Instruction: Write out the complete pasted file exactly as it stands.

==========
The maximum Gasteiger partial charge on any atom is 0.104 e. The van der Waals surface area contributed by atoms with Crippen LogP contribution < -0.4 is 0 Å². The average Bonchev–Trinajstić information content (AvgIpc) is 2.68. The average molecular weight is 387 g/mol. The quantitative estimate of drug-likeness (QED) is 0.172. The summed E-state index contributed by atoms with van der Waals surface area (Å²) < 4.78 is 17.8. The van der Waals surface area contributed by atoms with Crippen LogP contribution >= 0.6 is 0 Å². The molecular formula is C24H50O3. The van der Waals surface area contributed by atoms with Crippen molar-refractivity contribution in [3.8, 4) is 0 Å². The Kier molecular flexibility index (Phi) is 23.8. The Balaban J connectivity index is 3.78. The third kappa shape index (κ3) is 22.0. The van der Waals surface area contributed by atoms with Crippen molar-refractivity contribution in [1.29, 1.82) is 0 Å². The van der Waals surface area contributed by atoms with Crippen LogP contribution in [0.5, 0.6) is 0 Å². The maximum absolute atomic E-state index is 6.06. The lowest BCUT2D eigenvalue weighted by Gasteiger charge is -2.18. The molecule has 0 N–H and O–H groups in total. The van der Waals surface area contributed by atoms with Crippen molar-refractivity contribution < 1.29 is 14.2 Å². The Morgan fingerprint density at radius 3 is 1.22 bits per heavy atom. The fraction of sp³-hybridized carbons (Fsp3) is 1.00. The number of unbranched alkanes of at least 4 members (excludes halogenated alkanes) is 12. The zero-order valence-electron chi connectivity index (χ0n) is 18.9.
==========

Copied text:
The maximum Gasteiger partial charge on any atom is 0.104 e. The van der Waals surface area contributed by atoms with Crippen LogP contribution < -0.4 is 0 Å². The average Bonchev–Trinajstić information content (AvgIpc) is 2.68. The average molecular weight is 387 g/mol. The quantitative estimate of drug-likeness (QED) is 0.172. The summed E-state index contributed by atoms with van der Waals surface area (Å²) < 4.78 is 17.8. The van der Waals surface area contributed by atoms with Crippen LogP contribution >= 0.6 is 0 Å². The molecular formula is C24H50O3. The van der Waals surface area contributed by atoms with Crippen molar-refractivity contribution in [3.8, 4) is 0 Å². The Kier molecular flexibility index (Phi) is 23.8. The Balaban J connectivity index is 3.78. The third kappa shape index (κ3) is 22.0. The van der Waals surface area contributed by atoms with Crippen molar-refractivity contribution in [1.29, 1.82) is 0 Å². The van der Waals surface area contributed by atoms with Crippen LogP contribution in [0.5, 0.6) is 0 Å². The maximum absolute atomic E-state index is 6.06. The lowest BCUT2D eigenvalue weighted by Gasteiger charge is -2.18. The molecule has 0 N–H and O–H groups in total. The van der Waals surface area contributed by atoms with Crippen molar-refractivity contribution < 1.29 is 14.2 Å². The Morgan fingerprint density at radius 3 is 1.22 bits per heavy atom. The fraction of sp³-hybridized carbons (Fsp3) is 1.00. The number of unbranched alkanes of at least 4 members (excludes halogenated alkanes) is 12. The zero-order valence-electron chi connectivity index (χ0n) is 18.9.